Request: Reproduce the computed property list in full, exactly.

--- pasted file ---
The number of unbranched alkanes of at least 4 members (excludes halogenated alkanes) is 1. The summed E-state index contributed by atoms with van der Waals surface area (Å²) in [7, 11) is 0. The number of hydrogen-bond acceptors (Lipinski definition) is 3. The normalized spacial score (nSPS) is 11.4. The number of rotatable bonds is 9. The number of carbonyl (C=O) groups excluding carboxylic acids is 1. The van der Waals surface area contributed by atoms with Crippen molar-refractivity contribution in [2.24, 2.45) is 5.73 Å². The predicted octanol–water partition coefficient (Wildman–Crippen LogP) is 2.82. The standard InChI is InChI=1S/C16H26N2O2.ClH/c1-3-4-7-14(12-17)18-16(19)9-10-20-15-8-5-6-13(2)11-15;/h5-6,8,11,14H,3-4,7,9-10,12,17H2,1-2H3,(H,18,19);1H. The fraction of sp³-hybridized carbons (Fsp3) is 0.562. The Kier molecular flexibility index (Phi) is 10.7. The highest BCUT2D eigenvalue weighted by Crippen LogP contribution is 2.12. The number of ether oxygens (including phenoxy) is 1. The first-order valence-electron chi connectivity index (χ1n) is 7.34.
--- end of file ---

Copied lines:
The number of unbranched alkanes of at least 4 members (excludes halogenated alkanes) is 1. The summed E-state index contributed by atoms with van der Waals surface area (Å²) in [7, 11) is 0. The number of hydrogen-bond acceptors (Lipinski definition) is 3. The normalized spacial score (nSPS) is 11.4. The number of rotatable bonds is 9. The number of carbonyl (C=O) groups excluding carboxylic acids is 1. The van der Waals surface area contributed by atoms with Crippen molar-refractivity contribution in [2.24, 2.45) is 5.73 Å². The predicted octanol–water partition coefficient (Wildman–Crippen LogP) is 2.82. The standard InChI is InChI=1S/C16H26N2O2.ClH/c1-3-4-7-14(12-17)18-16(19)9-10-20-15-8-5-6-13(2)11-15;/h5-6,8,11,14H,3-4,7,9-10,12,17H2,1-2H3,(H,18,19);1H. The fraction of sp³-hybridized carbons (Fsp3) is 0.562. The Kier molecular flexibility index (Phi) is 10.7. The highest BCUT2D eigenvalue weighted by Crippen LogP contribution is 2.12. The number of ether oxygens (including phenoxy) is 1. The first-order valence-electron chi connectivity index (χ1n) is 7.34.